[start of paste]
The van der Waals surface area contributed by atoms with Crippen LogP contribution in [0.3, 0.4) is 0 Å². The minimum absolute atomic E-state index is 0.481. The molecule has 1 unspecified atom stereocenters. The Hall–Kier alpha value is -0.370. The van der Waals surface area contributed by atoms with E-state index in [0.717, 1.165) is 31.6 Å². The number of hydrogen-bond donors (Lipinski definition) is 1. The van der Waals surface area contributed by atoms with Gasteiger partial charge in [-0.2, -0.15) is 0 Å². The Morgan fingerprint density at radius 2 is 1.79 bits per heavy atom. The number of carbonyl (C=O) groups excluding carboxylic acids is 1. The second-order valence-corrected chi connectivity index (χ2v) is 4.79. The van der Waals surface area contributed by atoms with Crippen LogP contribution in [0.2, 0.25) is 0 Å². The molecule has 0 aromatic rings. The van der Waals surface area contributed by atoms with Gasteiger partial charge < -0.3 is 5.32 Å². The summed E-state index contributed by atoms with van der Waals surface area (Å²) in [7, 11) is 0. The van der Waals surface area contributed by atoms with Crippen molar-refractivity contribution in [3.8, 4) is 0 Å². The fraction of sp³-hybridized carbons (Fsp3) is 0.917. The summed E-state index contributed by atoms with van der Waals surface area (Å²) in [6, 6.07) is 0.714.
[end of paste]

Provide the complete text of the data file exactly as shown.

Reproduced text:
The van der Waals surface area contributed by atoms with Crippen LogP contribution in [0.3, 0.4) is 0 Å². The minimum absolute atomic E-state index is 0.481. The molecule has 1 unspecified atom stereocenters. The Hall–Kier alpha value is -0.370. The van der Waals surface area contributed by atoms with E-state index in [0.717, 1.165) is 31.6 Å². The number of hydrogen-bond donors (Lipinski definition) is 1. The van der Waals surface area contributed by atoms with Gasteiger partial charge in [-0.2, -0.15) is 0 Å². The Morgan fingerprint density at radius 2 is 1.79 bits per heavy atom. The number of carbonyl (C=O) groups excluding carboxylic acids is 1. The second-order valence-corrected chi connectivity index (χ2v) is 4.79. The van der Waals surface area contributed by atoms with Crippen LogP contribution in [0.2, 0.25) is 0 Å². The molecule has 0 aromatic rings. The van der Waals surface area contributed by atoms with Gasteiger partial charge < -0.3 is 5.32 Å². The summed E-state index contributed by atoms with van der Waals surface area (Å²) in [7, 11) is 0. The van der Waals surface area contributed by atoms with Crippen molar-refractivity contribution in [3.8, 4) is 0 Å². The fraction of sp³-hybridized carbons (Fsp3) is 0.917. The summed E-state index contributed by atoms with van der Waals surface area (Å²) in [6, 6.07) is 0.714.